In October the principal of Hong Kong’s Shung Tak Catholic English College posted an open letter opposing Occupy Central protests, which was widely circulated and discussed on social media in both Hong Kong and mainland China. The letter asked, “Who will reap the greatest benefits if Hong Kong becomes chaotic? Who will reap the greatest benefits if China becomes chaotic?”1 The principal, Kung Kwong Pui, then accused the United States government for stirring up trouble and destabilizing East Asia.
This was only one episode of an intense battle between the Occupy Central movement and counter-movement over whether western money and training had put protesters on the street. On the one hand, allegations were swirling on how Occupy Central was only a U.S.-financed plot against Beijing’s authority. On the other hand, the primary movement leaders, including Chan Kin-man and Joshua Wong, firmly denied such claim and repeatedly emphasized that umbrella protests were a domestic grassroots movement. Continue reading
The growing Umbrella Movement has come to an end. Alex Chow, general secretary and student leader from the Hong Kong Federation of Students (HKFS), told the media that no further occupation will begin in the short term, but expressed the need to think about other types of movement tactics including general strike and class boycott after the occupy site was cleared in the first day. Continue reading
While the Umbrella Movement may ultimately prove lacking in results, it certainly has not lacked in drama. Part of that drama comes from the attempt to locate the Hong Kong protests into a broader legacy of social movements. The image of young Hong Kong students calling for expanded democratic rights drew immediate comparisons to the 1989 Tiananmen protests and the “Occupy Central” part of the movement seemed a clear nod to the Occupy Movement in the United States. Both of these links reflect the transferable nature of protest legacies and the importance of legacy mobility for contemporary protests in China (and beyond). Yet protest legacies can mean very different things to activists and their targets, giving shape to how a movement is understood culturally and structurally, as well as how activists and state agents act. To illustrate this point, I will consider four movement legacies that serve as significant sources for the Umbrella Revolution and their implications for how the Hong Kong protests have unfolded. Continue reading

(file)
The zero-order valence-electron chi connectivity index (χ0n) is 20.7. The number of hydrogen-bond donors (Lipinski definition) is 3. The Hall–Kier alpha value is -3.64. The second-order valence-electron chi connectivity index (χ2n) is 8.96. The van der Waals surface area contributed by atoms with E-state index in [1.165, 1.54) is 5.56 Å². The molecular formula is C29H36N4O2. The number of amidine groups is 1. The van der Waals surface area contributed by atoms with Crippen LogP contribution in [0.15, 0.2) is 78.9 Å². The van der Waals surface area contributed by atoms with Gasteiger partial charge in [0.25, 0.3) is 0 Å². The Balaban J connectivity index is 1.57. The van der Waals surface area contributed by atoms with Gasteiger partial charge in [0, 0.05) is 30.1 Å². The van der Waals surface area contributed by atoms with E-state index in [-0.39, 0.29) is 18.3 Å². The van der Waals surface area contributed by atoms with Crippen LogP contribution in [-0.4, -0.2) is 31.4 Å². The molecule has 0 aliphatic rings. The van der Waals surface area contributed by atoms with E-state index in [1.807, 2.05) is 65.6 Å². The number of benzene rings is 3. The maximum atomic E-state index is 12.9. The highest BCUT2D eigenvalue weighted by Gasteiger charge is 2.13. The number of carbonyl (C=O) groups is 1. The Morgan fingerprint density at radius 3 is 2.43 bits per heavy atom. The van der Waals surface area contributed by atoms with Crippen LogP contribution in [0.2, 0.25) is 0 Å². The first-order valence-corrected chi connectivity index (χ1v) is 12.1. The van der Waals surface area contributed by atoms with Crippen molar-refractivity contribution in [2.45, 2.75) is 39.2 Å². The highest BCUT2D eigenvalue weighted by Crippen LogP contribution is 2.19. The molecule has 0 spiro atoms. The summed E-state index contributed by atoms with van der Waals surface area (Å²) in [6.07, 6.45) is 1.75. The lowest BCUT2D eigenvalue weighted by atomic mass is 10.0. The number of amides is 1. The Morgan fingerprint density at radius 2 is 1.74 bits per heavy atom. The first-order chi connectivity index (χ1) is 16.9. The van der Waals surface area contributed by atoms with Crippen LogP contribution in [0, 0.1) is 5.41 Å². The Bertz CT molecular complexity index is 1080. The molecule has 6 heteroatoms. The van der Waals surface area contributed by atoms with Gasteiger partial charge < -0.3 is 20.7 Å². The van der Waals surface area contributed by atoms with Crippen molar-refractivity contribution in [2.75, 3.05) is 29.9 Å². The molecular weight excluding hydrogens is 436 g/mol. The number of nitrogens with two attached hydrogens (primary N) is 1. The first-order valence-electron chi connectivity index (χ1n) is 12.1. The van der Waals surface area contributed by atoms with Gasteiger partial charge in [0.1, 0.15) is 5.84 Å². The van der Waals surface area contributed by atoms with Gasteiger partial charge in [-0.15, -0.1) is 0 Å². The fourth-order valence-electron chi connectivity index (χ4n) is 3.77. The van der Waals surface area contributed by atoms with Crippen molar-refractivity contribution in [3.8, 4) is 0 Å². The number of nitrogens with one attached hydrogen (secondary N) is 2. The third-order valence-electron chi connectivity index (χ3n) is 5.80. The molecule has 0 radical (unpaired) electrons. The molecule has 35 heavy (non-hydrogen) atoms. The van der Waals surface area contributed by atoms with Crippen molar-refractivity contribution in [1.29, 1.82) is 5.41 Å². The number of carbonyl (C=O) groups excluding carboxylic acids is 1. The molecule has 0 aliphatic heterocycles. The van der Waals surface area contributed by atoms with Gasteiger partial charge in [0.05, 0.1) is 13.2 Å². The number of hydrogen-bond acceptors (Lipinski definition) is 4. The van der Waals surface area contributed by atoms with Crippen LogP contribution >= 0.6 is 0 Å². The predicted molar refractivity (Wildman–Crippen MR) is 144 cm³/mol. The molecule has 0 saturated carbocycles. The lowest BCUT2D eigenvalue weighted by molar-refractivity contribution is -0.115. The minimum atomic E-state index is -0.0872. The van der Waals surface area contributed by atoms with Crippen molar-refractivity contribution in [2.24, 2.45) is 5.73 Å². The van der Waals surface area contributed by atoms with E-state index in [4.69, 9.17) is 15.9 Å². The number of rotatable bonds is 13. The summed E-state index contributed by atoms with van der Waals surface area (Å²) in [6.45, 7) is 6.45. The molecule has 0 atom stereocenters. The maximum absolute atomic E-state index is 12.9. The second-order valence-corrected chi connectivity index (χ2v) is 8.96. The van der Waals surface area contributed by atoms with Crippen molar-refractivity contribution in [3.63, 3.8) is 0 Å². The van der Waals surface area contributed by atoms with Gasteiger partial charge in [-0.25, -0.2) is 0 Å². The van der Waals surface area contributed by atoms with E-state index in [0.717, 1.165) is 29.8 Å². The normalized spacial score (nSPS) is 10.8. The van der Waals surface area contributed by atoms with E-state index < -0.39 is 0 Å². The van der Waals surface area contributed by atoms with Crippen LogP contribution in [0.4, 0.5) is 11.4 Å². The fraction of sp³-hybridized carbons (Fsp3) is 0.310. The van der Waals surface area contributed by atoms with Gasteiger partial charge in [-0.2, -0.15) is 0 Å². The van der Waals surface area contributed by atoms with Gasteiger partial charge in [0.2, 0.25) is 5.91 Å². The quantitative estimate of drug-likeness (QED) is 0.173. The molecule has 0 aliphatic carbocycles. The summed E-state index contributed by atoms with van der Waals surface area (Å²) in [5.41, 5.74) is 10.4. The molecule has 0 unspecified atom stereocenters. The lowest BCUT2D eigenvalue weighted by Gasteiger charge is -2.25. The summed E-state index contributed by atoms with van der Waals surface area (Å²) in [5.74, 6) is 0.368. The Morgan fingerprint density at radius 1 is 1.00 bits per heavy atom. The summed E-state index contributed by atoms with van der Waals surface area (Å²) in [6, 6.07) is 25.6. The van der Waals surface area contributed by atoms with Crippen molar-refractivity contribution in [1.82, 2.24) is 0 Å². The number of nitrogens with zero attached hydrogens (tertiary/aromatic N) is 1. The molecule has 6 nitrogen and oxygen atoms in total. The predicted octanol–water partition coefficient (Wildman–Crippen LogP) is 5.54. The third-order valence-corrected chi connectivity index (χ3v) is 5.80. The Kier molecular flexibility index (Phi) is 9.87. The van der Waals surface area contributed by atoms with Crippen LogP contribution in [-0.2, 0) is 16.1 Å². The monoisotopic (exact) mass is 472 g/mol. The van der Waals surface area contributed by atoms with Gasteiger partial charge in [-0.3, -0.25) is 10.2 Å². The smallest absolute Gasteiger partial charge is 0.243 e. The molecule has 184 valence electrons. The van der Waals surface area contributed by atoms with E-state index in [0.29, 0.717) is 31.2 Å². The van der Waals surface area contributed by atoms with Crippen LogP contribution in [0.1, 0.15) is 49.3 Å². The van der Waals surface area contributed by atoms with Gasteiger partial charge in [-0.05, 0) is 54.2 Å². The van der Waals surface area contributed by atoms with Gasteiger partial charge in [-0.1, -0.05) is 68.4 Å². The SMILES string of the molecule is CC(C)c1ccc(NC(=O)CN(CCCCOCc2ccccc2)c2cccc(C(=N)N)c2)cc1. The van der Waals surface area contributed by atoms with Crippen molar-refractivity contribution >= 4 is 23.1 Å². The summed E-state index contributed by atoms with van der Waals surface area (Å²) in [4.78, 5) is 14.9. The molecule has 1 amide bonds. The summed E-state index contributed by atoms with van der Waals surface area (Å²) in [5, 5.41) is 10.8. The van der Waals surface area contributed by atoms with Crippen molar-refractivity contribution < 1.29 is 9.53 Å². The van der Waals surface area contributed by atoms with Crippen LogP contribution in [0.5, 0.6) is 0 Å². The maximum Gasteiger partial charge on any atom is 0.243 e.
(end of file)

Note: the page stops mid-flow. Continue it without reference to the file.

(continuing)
The editors of the Occupy the Future (2013, Boston Review), Stanford faculty David B. Grusky, Doug McAdam, Rob Reich, and Debra Satz, were involved in an Occupy teach-in at Stanford. Short versions of the essays were initially posted online as preparation for the teach-in, and contributors then expanded their essays for Occupy the Future. Building on the momentum of the Occupy movement, the book “offers a broader framework for understanding why rising inequality is the core problem of our time.” According to Rob Reich, contributors were asked to examine the cleavages between American values and practices. Chapters examine economic gender inequality (Shelley J. Correll), educational inequality (Sean F. Reardon), art and Occupy (Michele Elam and Jennifer DeVere Brody) and the language of social justice (H. Samy Alim), among others. Doug McAdam’s chapter looks to the future of Occupy. He argues that Occupy, in its present state, should not be called a social movement, but “in light of the economic and political stakes, this is a challenge worthy of our efforts.” For those of you who are interested in the persistence of Occupy and what top scholars in their fields have to say about it, you should certainly check it out.
Mobilizing Ideas essay also hosted an essay dialogue in January of 2012 on Occupy.
Ash Amin and Nigel Thrift, Arts of the Political: New Openings for the Left (Duke University Press, 2013)
Arts of the Political: New Openings for the Left, by Ash Amin and Nigel Thrift, isn’t exactly beach reading, but to those interested in a novel effort to link a wide range of political theory to practical politics, it is an interesting and (surprisingly—given the theoretical range it covers) engaging read. With apologies to Claude Levi-Strauss, this is the sort of book that is “good to think with,” especially for readers willing to use its engagement with political thought as a jumping off point for further reading or as a way to understand their own activism in a new way. That said, while this is a book about social movements, those looking for a direct engagement with what I would consider to be the main currents in social movement theory (both contemporary and historical) will be disappointed.
Amin and Thrift, at least in the United States, are probably best known to those working in what could loosely be considered “critical” urban geography. Continue reading